Ketogenic diets are prophylactic against malaria
Fat kills sporozoites in hepatocytes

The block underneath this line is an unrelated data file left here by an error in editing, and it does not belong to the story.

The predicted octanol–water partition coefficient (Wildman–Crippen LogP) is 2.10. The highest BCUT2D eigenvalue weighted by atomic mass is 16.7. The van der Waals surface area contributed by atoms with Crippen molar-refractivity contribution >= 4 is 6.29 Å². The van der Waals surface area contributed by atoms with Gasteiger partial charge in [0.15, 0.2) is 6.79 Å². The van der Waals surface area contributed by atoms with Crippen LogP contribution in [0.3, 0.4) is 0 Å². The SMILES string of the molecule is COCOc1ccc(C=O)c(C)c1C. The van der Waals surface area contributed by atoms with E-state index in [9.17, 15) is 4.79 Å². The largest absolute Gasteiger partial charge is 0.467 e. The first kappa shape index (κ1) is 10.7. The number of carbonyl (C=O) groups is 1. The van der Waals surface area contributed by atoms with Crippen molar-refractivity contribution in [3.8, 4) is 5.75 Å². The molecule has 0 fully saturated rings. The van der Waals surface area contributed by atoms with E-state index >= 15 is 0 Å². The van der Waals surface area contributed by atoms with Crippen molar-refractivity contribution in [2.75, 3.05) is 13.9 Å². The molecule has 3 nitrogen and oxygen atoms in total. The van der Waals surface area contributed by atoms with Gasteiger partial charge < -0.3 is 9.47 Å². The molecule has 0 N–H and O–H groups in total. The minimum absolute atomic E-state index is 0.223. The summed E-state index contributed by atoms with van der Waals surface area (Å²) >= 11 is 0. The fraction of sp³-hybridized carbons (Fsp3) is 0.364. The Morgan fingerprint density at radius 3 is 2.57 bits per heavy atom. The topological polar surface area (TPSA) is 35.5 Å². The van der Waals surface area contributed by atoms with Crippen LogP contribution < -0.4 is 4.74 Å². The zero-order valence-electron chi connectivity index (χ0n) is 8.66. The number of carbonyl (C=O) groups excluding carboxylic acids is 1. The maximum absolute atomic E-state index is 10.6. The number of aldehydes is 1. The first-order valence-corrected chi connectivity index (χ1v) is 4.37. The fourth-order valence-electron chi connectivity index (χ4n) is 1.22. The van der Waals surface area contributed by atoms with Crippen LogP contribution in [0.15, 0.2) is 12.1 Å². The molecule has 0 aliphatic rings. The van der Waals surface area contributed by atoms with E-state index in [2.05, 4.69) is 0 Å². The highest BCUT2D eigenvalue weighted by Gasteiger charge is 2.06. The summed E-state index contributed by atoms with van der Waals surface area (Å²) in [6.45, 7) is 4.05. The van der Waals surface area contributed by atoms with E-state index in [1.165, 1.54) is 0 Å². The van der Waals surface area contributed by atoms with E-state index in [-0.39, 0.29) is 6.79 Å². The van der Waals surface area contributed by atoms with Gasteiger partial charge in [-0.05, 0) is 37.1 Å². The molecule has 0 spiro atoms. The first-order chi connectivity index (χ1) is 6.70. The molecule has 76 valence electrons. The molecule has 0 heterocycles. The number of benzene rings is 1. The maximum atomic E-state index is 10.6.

People living in the poorest countries are the most afflicted to malaria and this may be related to nutrition. Their basic staple is rich in carbohydrates (starch). The main source of energy is thus glucose, but not lipids and ketone bodies. Glucose is food for Plasmodium which needs 60 times more of this fuel than the healthy erythrocyte. Fatty, ketogenic diet will provide less nutrients to the parasite although this has not been explored in depth. Breastfeeding seems to contribute to the immunity of newborns during 6 months and breast milk is rich in fat. Breast milk is also rich in taurine. The effect of fatty ketogenic diet might also explain many anecdoctical results on the effect of lipids on Artemisia annua efficiency. In 2009 at the 2d Symposium on Tropical Diseases at Luxembourg, D Rezelman showed that the addition of arachid oil enhanced the efficiency of Artemisia annua extract by a factor 3 in mice. The Brewer Science Library reports that some physicians recommend to take artemisinin with whole milk, cod liver oil, almond oil or flaxseed oil. At the ICEI malaria conference at Roma in April 2010 B Isacchi from the Universitate di Firenze showed that olive extract enhanced the effectiveness of artemisinin. In 2011 clinical trials run by IFBV-BELHERB in Dagana, Senegal showed that a mixture of Artemisia annua leaf powder and peanut butter gave cure rates > 95%. Dr F Roelofsen (personal communication, 2012) showed that when Artemisia annua leaves mixed with 10% fatty yoghurt gave a higher AUC and an extension of half-life for artemisinin from 30 minutes to 2-3 hours. There are several pathways to explain the positive effect of lipids delivered in conjunction with tea. It is possible that an oil rich diet has an effect on the erythrocyte membrane lipid composition, stimulation of calcium channels and permeability. A Pagnan, R Corrocher, G Ambrosio. Effects of an olive-oil-rich diet on erythrocyte membrane lipid composition and cation transport systems. Clinical Science (1989) 76, 87-93 87 Lipids may increase the bioavailability of lipophilic substances like artemisinin or essential oils. This effect has been documented for lumefantrine Ashley EA, Stepniewska K, Lindegårdh N, Annerberg A, Kham A, Brockman A, Singhasivanon P, White NJ, Nosten F. How much fat is necessary to optimize lumefantrine oral bioavailability? Trop Med Int Health. 2007 Feb;12(2):195-200. The positive effect of a ketogenic diet on malaria is known since 60 years. In a trial in India, of 10 rats, 8 weeks old, 5 received a standard diet and 5 a ketogenic diet containing 93% per cent., butter. After a week, all were inoculated with Plasmodium berghei. The number of parasites observed daily and at the peak of infection was much less in the rats given the ketogenic diet. S P Ramakrishnan. Studies on Plasmodium berghei Vincke and Lips 1948. 16. Effect of ketogenic diet on the course of blood-induced infection of rats. Indian Journal of Malariology 1954 Vol.8 pp.85-88 Mother’s milk is rich in fats: 4.4 % versus 3.3% in bovine milk. A fatty diet kills the sporozoites in the hepatocytes by mediating oxidative stress. V Zusarte-Luis, MM Mota. Dietary alterations modulate susceptibility to Plasmodium infection. Nature Microbiology Letters, 25 Sept 2017 Cats and dogs are immune against malaria and this may be related to the fact that they can only survive on a diet with meat. More recently this was confirmed in a French paper Vincent Robert, Catherine Bourgouin, Delphine Depoix, Catherine Thouvenot, Marie-Noëlle Lombard and Philippe Grellier Malaria and obesity: obese mice are resistant to cerebral malaria Malaria Journal 2008 7:81 DOI: 10.1186/1475-2875-7-81 PubMed searches with "obesity" and "malaria" yielded 107,545 and 46,653 references, respectively. However, association of the two terms produced only 17 entries, indicating that the two communities of researchers occupy distinct scientific niches that do not overlap. Finally, a search in the French database of all recorded malaria cases (about 45,000) was eloquent: the bodyweight of the studied patients was simply not recorded Current dietary prescriptions by the American Diabetes Association, the American Heart Association, the National Cholesterol Education Program are 30% fat, 60 % carbohydrates. Prior to the advent of exogenous insulin for the treatment of diabetes mellitus in the 1920's, the mainstay of therapy was dietary modification. Diet recommendations in that era were aimed at controlling glycemia (actually, glycosuria) and were dramatically different from current low-fat, high-carbohydrate dietary recommendations for patients with diabetes. For example, the Dr. Elliot Joslin Diabetic Diet in 1923 consisted of "meats, poultry, game, fish, clear soups, gelatin, eggs, butter, olive oil" and contained approximately 5% of energy from carbohydrates, 20% from protein, and 75% from fat. Recent research now finds that low-carbohydrate, ketogenic diet is effective for improving glycemia, reducing obesity and body weight. William S Yancy, Marjorie Foy, Allison M Chalecki, Mary C Vernon and Eric C Westman. A low-carbohydrate, ketogenic diet to treat type 2 diabetes. Nutrition & Metabolism 2005 2:34 DOI: 10.1186/1743-7075-2-34 A review paper confirms these findings. It revisits the meaning of ketosis in the light of this evidence and considers possible mechanisms for the therapeutic actions of the ketogenic diet on different diseases. The present review also questions whether there are still some preconceived ideas about ketogenic diets, which may be presenting unnecessary barriers to their use as therapeutic tools in the physician's hand. Paoli A, Rubini A, Volek JS, Grimaldi KA. Beyond weight loss: a review of the therapeutic uses of very-low-carbohydrate (ketogenic) diets. Eur J Clin Nutr. 2014 May;68(5):641. Diabetes, malaria and diet are fields which needs much more research.